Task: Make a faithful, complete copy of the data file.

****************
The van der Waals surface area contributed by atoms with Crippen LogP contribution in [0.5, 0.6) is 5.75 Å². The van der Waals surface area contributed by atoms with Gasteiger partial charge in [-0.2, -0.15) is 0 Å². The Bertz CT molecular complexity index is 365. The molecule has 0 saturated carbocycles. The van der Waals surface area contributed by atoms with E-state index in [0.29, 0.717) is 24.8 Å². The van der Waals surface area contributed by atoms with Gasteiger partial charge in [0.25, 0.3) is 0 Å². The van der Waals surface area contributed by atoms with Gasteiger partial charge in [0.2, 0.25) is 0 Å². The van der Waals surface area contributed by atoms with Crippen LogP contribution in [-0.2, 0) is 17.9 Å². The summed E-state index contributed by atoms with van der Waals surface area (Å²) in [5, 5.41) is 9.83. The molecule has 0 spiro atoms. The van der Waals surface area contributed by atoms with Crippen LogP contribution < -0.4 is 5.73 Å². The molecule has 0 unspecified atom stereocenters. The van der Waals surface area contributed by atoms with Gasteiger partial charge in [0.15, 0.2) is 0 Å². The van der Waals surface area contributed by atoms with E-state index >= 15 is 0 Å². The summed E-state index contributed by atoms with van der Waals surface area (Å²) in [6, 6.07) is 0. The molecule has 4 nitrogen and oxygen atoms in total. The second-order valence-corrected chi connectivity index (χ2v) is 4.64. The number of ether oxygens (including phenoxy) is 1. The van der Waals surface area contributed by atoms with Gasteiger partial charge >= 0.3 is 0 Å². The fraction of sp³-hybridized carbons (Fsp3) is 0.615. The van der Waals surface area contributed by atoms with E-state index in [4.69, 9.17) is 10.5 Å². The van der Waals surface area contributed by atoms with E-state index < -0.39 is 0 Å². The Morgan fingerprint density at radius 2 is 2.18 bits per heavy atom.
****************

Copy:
The van der Waals surface area contributed by atoms with Crippen LogP contribution in [0.5, 0.6) is 5.75 Å². The van der Waals surface area contributed by atoms with Gasteiger partial charge in [-0.2, -0.15) is 0 Å². The Bertz CT molecular complexity index is 365. The molecule has 0 saturated carbocycles. The van der Waals surface area contributed by atoms with E-state index in [0.29, 0.717) is 24.8 Å². The van der Waals surface area contributed by atoms with Gasteiger partial charge in [0.25, 0.3) is 0 Å². The van der Waals surface area contributed by atoms with Gasteiger partial charge in [0.2, 0.25) is 0 Å². The van der Waals surface area contributed by atoms with Crippen LogP contribution in [-0.2, 0) is 17.9 Å². The summed E-state index contributed by atoms with van der Waals surface area (Å²) in [5, 5.41) is 9.83. The molecule has 0 spiro atoms. The van der Waals surface area contributed by atoms with Crippen LogP contribution < -0.4 is 5.73 Å². The molecule has 0 unspecified atom stereocenters. The van der Waals surface area contributed by atoms with Gasteiger partial charge in [0.15, 0.2) is 0 Å². The van der Waals surface area contributed by atoms with E-state index >= 15 is 0 Å². The summed E-state index contributed by atoms with van der Waals surface area (Å²) in [6, 6.07) is 0. The molecule has 4 nitrogen and oxygen atoms in total. The second-order valence-corrected chi connectivity index (χ2v) is 4.64. The number of ether oxygens (including phenoxy) is 1. The van der Waals surface area contributed by atoms with Gasteiger partial charge >= 0.3 is 0 Å². The fraction of sp³-hybridized carbons (Fsp3) is 0.615. The van der Waals surface area contributed by atoms with E-state index in [4.69, 9.17) is 10.5 Å². The van der Waals surface area contributed by atoms with E-state index < -0.39 is 0 Å². The Morgan fingerprint density at radius 2 is 2.18 bits per heavy atom.